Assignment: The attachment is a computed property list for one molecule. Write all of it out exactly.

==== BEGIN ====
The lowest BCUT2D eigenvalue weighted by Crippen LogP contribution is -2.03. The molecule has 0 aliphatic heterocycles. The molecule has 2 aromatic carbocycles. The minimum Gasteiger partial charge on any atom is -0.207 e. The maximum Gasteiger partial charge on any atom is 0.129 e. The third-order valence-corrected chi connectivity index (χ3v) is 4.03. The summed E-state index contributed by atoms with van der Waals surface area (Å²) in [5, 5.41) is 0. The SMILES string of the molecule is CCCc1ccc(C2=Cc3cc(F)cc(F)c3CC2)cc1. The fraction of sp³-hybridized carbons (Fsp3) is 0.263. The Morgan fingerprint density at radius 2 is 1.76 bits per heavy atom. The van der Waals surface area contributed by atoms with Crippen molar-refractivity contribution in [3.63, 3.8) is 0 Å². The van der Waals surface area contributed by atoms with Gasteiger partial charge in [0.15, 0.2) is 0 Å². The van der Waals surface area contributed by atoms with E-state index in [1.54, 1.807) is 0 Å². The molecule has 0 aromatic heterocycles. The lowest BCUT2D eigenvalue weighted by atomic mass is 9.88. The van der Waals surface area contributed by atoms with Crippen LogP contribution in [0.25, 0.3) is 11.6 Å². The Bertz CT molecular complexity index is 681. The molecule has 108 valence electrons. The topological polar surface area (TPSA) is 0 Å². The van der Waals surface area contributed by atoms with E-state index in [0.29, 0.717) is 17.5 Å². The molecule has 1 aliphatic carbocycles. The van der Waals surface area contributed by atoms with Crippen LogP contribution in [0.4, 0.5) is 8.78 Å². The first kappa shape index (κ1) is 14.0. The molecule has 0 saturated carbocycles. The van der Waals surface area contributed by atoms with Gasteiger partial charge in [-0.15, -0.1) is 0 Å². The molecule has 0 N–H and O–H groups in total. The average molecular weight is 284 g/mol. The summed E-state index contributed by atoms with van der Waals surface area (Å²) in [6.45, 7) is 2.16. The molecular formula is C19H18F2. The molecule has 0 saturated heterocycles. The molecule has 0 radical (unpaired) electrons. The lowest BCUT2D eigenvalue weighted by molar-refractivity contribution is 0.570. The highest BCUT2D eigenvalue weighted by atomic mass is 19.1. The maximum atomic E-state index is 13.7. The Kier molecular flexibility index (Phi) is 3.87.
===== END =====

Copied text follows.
The lowest BCUT2D eigenvalue weighted by Crippen LogP contribution is -2.03. The molecule has 0 aliphatic heterocycles. The molecule has 2 aromatic carbocycles. The minimum Gasteiger partial charge on any atom is -0.207 e. The maximum Gasteiger partial charge on any atom is 0.129 e. The third-order valence-corrected chi connectivity index (χ3v) is 4.03. The summed E-state index contributed by atoms with van der Waals surface area (Å²) in [5, 5.41) is 0. The SMILES string of the molecule is CCCc1ccc(C2=Cc3cc(F)cc(F)c3CC2)cc1. The fraction of sp³-hybridized carbons (Fsp3) is 0.263. The Morgan fingerprint density at radius 2 is 1.76 bits per heavy atom. The van der Waals surface area contributed by atoms with Crippen molar-refractivity contribution in [3.63, 3.8) is 0 Å². The van der Waals surface area contributed by atoms with Gasteiger partial charge in [0.15, 0.2) is 0 Å². The van der Waals surface area contributed by atoms with E-state index in [1.54, 1.807) is 0 Å². The molecule has 0 aromatic heterocycles. The lowest BCUT2D eigenvalue weighted by atomic mass is 9.88. The van der Waals surface area contributed by atoms with Crippen LogP contribution in [0.25, 0.3) is 11.6 Å². The Bertz CT molecular complexity index is 681. The molecule has 108 valence electrons. The topological polar surface area (TPSA) is 0 Å². The van der Waals surface area contributed by atoms with E-state index in [0.29, 0.717) is 17.5 Å². The molecule has 1 aliphatic carbocycles. The van der Waals surface area contributed by atoms with Crippen LogP contribution in [0.4, 0.5) is 8.78 Å². The first kappa shape index (κ1) is 14.0. The molecule has 0 saturated carbocycles. The van der Waals surface area contributed by atoms with Gasteiger partial charge in [-0.15, -0.1) is 0 Å². The molecule has 0 N–H and O–H groups in total. The average molecular weight is 284 g/mol. The summed E-state index contributed by atoms with van der Waals surface area (Å²) in [6.45, 7) is 2.16. The molecular formula is C19H18F2. The molecule has 0 saturated heterocycles. The molecule has 0 radical (unpaired) electrons. The lowest BCUT2D eigenvalue weighted by molar-refractivity contribution is 0.570. The highest BCUT2D eigenvalue weighted by atomic mass is 19.1. The maximum atomic E-state index is 13.7. The Kier molecular flexibility index (Phi) is 3.87.